From a sluggish first half, Solo takes flight to a surreal world.
With Solo, Rana Dasgupta again demonstrates an unusual flair for the short story; for, though Solo is a novel, it is really the self-contained, story-like chapters of the second half of the book that are remarkable. In the latter part, the writing frees itself from an uneasy heavy-handedness that slows down and mars the book’s first part.
No doubt the first half is meant to give readers a sense of the sluggish, unrelenting pathos of real life (which does get through), however the structure seems unable to prevent the reading from occasionally becoming a little tedious.
But, for a large part of the first half, Solo does read well; a few sharp cuts might have prevented readers from getting a little fed with how long it takes the writer to show us what life means for the 100-year-old, blind Ulrich, sitting alone in his derelict flat and re-membering his own listless past and that of his country.
The good thing is that the second part begins just when one is wondering whether or not to consider abandoning the book, and lo! what follows is so energetic that one totally forgives the little tedium of what went before. Solo is conceived as two ‘movements’ — called ‘Life’ and ‘Daydreams’ — with ‘Daydreams’ soaring into flight, fuelled by the literal, realistic, chronologies of ‘Life’. Without ‘Life’, ‘Daydreams’ would be impossible!
In ‘Life’, there is the controlled narration of Ulrich’s journey to his present state of helpless compliance, powerless to shut out the invasion of neighbourhood smells and the sting of his own past. In the chapters that follow, Ulrich’s character is fleshed out, with events in his life that often depend on or are controlled by those that are happening to his country, Bulgaria, which is being slowly undone and reorganised as a unit of the Soviet Union. But perhaps because the patterns — of fate in a man’s life, and power in a country’s existence — are large and often repetitive, there is a feeling of going around in the same place, and the plot loses a little of its charm.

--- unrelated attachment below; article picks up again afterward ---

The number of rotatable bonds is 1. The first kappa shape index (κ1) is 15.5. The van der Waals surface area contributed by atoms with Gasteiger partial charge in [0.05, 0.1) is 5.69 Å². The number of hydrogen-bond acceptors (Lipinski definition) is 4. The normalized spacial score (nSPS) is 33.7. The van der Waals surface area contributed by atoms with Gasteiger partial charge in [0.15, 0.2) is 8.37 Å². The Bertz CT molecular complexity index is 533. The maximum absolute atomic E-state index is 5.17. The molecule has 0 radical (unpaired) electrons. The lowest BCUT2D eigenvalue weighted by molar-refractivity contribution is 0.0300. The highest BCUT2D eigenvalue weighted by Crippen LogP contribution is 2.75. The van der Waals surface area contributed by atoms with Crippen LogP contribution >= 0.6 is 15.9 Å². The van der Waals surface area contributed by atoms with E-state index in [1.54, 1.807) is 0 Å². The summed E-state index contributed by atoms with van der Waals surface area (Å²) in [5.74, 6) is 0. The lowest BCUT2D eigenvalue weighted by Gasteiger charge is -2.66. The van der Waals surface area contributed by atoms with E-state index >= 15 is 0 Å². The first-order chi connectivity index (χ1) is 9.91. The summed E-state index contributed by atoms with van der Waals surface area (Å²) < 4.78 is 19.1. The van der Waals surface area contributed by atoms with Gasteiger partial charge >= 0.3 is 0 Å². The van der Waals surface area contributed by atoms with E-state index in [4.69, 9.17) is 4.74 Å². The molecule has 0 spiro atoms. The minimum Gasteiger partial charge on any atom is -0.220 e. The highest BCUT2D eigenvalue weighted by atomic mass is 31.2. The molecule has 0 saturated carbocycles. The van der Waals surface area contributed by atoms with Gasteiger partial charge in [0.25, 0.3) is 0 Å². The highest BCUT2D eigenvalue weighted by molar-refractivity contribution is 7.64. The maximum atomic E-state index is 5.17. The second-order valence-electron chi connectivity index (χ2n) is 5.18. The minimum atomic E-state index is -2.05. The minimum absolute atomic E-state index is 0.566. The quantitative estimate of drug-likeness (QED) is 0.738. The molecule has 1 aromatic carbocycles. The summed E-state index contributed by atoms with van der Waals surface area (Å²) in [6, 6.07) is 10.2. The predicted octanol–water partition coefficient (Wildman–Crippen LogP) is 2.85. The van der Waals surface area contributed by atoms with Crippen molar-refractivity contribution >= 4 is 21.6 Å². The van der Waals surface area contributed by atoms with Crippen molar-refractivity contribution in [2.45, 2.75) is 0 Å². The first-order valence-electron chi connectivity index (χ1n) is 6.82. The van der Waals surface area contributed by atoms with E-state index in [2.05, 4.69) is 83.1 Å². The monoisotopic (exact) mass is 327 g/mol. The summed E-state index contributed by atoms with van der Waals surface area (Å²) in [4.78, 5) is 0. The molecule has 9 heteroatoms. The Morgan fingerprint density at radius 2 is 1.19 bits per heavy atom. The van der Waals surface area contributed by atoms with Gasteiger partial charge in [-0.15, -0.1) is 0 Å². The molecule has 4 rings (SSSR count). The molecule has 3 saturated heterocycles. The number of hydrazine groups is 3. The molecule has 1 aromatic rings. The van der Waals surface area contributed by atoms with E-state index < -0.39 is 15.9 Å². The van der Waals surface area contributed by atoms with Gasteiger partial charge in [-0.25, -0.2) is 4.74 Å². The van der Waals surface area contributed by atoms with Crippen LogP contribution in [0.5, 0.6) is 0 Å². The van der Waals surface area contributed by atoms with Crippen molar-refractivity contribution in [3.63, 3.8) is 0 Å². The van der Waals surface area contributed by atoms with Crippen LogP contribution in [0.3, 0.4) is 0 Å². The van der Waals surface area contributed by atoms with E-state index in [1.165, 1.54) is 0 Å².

Ulrich is an interesting character, interestingly written; when he goes from part one to part two, he is not only a very different person, but also becomes a delicate clasp for the two sections. The annoying, pathetic, stale, person that we have had enough of is here freed of the shackles of his own ineffectiveness and becomes animated with a charming vision of life.
‘Daydreams’, the second half, has the momentum and all the crazy charm of a series of daydreams; it takes us back to characters and events from the first part, who — now unburdened of their baggage of history and chronology — fly about the pages like the outlandish but endearing figures from some surreal composition. In this section, perhaps because the plot requirements are not so locked in, the narrative structure is much more inviting, far less demanding and also more rewarding. ‘Daydreams’ is a madcap flourish that shakes off the restraints of time, space and logic so that nothing holds down the plot. And yet, as in Tokyo Cancelled, there’s nothing coming loose from or threatening to topple the total structure.
Rana Dasgupta is at home here. This is the voice we heard in Tokyo Cancelled, but honed clearer and purer, the voice of someone who can spin such tales that we are, at least for the moment, transported out of ourselves into another world of enchanting characters, whose lives are wild flashes on the page: Khatuna, Irakli, Boris, Ulrich and so many more.
Rana Dasgupta is an interesting storyteller, whose particular strengths are by now clear to readers, one looks forward to his next, a book set in Delhi.